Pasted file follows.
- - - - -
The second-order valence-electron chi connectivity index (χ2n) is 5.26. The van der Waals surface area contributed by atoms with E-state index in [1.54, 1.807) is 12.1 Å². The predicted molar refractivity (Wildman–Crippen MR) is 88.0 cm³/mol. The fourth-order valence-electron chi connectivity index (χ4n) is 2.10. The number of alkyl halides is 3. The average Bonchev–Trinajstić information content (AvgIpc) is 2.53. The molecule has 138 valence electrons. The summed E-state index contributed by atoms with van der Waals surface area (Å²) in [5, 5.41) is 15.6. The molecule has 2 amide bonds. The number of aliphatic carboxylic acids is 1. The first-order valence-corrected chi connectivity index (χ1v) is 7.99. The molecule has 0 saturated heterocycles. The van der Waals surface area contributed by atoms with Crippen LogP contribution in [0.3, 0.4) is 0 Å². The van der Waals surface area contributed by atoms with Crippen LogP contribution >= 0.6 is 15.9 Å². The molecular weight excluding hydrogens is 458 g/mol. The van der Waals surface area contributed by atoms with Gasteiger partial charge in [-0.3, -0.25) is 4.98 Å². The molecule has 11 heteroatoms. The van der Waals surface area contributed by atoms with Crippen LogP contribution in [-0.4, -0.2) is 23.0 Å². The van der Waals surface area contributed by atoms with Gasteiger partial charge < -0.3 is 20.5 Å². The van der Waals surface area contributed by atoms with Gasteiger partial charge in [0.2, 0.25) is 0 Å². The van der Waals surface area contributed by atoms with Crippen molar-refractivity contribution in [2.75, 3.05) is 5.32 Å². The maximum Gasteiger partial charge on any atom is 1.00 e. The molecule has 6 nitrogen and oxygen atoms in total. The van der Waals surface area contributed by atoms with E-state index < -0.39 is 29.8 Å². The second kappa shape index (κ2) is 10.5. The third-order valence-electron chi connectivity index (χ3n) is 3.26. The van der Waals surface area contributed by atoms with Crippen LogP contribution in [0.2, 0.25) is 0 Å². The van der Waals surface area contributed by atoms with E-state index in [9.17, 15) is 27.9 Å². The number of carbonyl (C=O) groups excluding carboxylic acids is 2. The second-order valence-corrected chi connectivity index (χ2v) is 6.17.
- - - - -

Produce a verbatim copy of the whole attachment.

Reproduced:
The second-order valence-electron chi connectivity index (χ2n) is 5.26. The van der Waals surface area contributed by atoms with E-state index in [1.54, 1.807) is 12.1 Å². The predicted molar refractivity (Wildman–Crippen MR) is 88.0 cm³/mol. The fourth-order valence-electron chi connectivity index (χ4n) is 2.10. The number of alkyl halides is 3. The average Bonchev–Trinajstić information content (AvgIpc) is 2.53. The molecule has 138 valence electrons. The summed E-state index contributed by atoms with van der Waals surface area (Å²) in [5, 5.41) is 15.6. The molecule has 2 amide bonds. The number of aliphatic carboxylic acids is 1. The first-order valence-corrected chi connectivity index (χ1v) is 7.99. The molecule has 0 saturated heterocycles. The van der Waals surface area contributed by atoms with Crippen LogP contribution in [0.3, 0.4) is 0 Å². The van der Waals surface area contributed by atoms with Crippen LogP contribution >= 0.6 is 15.9 Å². The molecular weight excluding hydrogens is 458 g/mol. The van der Waals surface area contributed by atoms with Gasteiger partial charge in [-0.3, -0.25) is 4.98 Å². The molecule has 11 heteroatoms. The van der Waals surface area contributed by atoms with Crippen LogP contribution in [-0.4, -0.2) is 23.0 Å². The van der Waals surface area contributed by atoms with Gasteiger partial charge < -0.3 is 20.5 Å². The van der Waals surface area contributed by atoms with Gasteiger partial charge in [0.2, 0.25) is 0 Å². The van der Waals surface area contributed by atoms with Crippen molar-refractivity contribution in [2.75, 3.05) is 5.32 Å². The maximum Gasteiger partial charge on any atom is 1.00 e. The molecule has 6 nitrogen and oxygen atoms in total. The van der Waals surface area contributed by atoms with E-state index < -0.39 is 29.8 Å². The second kappa shape index (κ2) is 10.5. The third-order valence-electron chi connectivity index (χ3n) is 3.26. The van der Waals surface area contributed by atoms with Crippen LogP contribution in [0.2, 0.25) is 0 Å². The van der Waals surface area contributed by atoms with E-state index in [9.17, 15) is 27.9 Å². The number of carbonyl (C=O) groups excluding carboxylic acids is 2. The second-order valence-corrected chi connectivity index (χ2v) is 6.17.